The council may host fundraising projects or social events that may provide the council funds which will be used as donations to charities, school or class funds and other special projects. Also, fundraising activities are encouraged when the council deems it necessary for students to use some school facilities like student radio, computers, or canteens. You can find more on specific fundraising ideas for high school here:

Public awareness of certain topics

Another life-changing project that a student body may implement is a public awareness program on certain topics like AIDS or cancer awareness programs, tutoring workshops, anti-bullying law awareness, teachers’ appreciation programs and many others. Projects like these are designed to increase the students’ awareness on topics which are relevant to know or be part with.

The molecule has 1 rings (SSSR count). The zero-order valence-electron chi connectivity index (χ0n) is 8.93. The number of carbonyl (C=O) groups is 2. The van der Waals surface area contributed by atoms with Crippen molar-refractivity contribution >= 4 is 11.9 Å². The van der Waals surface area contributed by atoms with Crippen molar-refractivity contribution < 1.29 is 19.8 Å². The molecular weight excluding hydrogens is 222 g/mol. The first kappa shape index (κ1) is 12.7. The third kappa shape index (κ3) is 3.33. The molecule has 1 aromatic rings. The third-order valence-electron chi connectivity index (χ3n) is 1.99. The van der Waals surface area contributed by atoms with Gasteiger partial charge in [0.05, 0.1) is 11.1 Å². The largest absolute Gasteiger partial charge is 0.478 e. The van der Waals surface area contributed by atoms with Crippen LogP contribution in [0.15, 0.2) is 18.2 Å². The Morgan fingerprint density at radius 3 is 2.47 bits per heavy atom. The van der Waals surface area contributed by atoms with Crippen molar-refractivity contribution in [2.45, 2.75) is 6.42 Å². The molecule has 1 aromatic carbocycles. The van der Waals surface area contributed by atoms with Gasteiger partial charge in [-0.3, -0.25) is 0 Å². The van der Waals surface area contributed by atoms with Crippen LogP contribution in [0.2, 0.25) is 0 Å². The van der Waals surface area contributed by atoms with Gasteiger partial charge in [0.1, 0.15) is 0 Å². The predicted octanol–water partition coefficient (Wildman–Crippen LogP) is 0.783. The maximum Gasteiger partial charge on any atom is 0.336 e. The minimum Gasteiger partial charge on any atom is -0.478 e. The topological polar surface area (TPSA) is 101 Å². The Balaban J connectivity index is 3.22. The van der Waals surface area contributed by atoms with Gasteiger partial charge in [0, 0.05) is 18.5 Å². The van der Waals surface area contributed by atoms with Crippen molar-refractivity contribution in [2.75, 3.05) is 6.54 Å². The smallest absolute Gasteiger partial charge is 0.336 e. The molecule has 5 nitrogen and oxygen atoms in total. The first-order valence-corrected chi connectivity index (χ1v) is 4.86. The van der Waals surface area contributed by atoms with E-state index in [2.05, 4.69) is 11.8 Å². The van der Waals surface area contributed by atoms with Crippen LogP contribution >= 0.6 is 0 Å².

Community service

It is also good to invite students to get involved in community services and issues aside from participating in school activities. Student councils from different schools may coordinate with local youth councils in putting up a project that will be beneficial to the community and the students.

Choosing a University

When choosing which universities you are going to apply for there are many factors to take into consideration. Follow our useful guide to help you decide on the university that is best for you.

Where to start?